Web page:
How to Make the Perfect Audition Video

We are currently living in a time during which more and more aspects of our lives are going wireless, and the entertainment industry is no different. It is becoming increasingly common for actors to submit homemade videos for auditions, auditions which can be tremendously beneficial career opportunities . . . that is, if the videos are done well. Of course, it’s ultimately your talent that is going to get you the gig, but a good quality video is going to enhance your performance and make your tape stand out from all the rest. The caveat to all of this is that if you have friends who have access to equipment/have the technical know-how to set up your lighting or sound, absolutely reach out to them–these ideas are for people without those resources, who need to MacGyver their way to a well-done submission. That being said, here are some suggestions on how to make the perfect audition video:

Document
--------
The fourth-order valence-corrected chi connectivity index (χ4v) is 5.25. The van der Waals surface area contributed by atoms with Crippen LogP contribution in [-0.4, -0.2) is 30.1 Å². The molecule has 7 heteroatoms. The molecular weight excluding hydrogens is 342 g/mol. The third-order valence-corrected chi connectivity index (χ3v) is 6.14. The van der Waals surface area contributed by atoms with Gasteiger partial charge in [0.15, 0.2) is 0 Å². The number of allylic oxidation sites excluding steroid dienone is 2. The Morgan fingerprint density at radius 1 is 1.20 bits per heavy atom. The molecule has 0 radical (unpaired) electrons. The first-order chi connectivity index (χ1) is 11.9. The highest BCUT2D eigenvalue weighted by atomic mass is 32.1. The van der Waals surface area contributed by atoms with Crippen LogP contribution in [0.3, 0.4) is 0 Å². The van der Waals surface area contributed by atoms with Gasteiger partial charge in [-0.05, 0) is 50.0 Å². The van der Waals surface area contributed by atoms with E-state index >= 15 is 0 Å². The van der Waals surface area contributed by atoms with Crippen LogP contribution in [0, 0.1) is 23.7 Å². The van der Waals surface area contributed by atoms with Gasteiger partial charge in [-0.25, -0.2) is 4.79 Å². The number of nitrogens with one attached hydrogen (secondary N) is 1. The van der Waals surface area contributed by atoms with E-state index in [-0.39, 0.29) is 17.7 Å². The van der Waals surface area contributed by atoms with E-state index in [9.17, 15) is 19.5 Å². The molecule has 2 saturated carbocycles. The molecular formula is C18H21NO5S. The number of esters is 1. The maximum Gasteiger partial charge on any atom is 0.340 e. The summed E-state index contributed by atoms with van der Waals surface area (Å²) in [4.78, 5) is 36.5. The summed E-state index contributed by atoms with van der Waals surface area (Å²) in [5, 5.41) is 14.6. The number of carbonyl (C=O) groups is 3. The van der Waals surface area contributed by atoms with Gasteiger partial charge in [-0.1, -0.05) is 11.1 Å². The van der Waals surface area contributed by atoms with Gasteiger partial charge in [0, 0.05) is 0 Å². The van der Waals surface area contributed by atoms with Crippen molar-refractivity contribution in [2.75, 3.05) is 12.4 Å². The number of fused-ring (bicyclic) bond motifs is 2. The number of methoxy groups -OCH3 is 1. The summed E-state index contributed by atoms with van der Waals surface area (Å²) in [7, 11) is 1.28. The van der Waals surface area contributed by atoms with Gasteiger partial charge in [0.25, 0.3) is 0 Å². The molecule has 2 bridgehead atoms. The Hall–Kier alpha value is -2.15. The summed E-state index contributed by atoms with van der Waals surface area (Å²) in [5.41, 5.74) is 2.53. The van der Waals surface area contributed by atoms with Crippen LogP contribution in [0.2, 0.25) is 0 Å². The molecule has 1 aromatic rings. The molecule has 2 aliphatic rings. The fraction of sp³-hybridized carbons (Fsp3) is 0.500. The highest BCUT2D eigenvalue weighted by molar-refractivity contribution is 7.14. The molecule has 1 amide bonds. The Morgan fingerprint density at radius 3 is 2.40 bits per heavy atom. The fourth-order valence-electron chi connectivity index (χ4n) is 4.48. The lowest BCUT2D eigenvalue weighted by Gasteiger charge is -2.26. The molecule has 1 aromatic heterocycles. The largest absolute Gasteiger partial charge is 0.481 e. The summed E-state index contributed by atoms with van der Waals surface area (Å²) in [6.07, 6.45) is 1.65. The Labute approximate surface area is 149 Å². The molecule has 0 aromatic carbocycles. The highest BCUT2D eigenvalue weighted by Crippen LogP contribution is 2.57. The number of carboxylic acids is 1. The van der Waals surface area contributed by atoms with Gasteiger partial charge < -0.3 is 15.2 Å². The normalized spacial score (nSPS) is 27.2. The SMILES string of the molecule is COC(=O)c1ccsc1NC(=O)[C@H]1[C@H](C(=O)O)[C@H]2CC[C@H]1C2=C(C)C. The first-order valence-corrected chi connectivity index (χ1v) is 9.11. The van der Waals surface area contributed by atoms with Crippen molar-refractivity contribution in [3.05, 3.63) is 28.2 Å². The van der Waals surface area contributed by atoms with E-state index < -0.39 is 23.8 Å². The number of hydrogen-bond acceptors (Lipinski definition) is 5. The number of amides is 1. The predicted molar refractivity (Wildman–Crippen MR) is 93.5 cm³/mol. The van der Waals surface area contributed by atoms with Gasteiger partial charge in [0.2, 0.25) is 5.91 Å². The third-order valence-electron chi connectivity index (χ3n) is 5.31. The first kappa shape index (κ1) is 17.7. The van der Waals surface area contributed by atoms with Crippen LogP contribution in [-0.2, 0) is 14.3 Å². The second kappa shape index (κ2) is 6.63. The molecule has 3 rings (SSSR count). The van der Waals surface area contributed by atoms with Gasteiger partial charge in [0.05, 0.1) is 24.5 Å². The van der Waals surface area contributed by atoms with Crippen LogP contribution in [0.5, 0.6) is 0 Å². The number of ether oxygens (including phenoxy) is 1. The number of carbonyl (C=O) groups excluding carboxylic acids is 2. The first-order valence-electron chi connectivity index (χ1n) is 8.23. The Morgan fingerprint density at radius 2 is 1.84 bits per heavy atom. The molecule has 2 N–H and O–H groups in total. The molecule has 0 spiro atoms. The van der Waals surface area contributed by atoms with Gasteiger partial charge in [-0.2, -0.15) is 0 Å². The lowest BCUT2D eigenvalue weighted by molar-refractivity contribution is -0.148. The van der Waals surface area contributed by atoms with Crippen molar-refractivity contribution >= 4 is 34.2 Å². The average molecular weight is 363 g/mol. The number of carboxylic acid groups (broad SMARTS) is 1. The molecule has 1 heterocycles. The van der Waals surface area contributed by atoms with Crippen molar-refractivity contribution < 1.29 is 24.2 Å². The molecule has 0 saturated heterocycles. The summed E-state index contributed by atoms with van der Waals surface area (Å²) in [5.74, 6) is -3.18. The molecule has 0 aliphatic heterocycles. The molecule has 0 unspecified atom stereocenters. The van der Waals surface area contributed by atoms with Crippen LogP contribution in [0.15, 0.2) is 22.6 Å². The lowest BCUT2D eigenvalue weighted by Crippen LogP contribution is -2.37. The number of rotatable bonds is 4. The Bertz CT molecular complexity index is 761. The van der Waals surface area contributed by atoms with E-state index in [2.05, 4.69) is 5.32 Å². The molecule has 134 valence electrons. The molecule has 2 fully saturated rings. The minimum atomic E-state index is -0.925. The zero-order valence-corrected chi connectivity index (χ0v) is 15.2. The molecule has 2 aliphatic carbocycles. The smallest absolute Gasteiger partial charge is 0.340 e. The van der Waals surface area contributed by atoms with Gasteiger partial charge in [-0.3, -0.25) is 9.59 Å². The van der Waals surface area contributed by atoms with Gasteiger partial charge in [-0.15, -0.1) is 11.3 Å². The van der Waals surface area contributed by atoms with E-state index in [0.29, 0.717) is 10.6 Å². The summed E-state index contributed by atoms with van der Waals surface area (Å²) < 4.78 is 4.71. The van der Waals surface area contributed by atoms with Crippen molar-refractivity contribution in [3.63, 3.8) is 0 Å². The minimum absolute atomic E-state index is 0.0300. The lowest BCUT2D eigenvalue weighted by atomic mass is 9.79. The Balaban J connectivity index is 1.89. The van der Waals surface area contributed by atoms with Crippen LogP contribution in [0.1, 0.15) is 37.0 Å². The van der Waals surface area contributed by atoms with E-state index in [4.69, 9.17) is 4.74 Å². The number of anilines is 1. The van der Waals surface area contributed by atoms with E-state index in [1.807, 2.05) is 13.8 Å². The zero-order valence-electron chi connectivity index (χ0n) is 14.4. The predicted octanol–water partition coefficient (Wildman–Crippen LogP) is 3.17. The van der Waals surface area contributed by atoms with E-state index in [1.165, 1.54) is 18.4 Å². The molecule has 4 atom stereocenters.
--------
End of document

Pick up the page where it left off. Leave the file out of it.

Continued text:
1. A Clean, Well-lighted Place: Choosing where to shoot your audition video is crucial. Ideally, you should shoot somewhere with a neutral background–the last thing you want is for the casting director watching your performance to be distracted by the flashing numbers on your alarm clock. It doesn’t have to be a stark-white wall, but at the end of the day, the focus should be on you. Additionally, don’t stand right against the wall. Even two feet of space between you and the background will provide some depth and make the shot much more aesthetically pleasing. Also, a carpeted room is ideal because it prevents sound from bouncing around (more on that later), and for similar reasons, a room that is oddly-shaped or has slanted ceilings is also a good choice (as long as it doesn’t look funny in the shot). Finally, choose a room where you will have control over the lighting.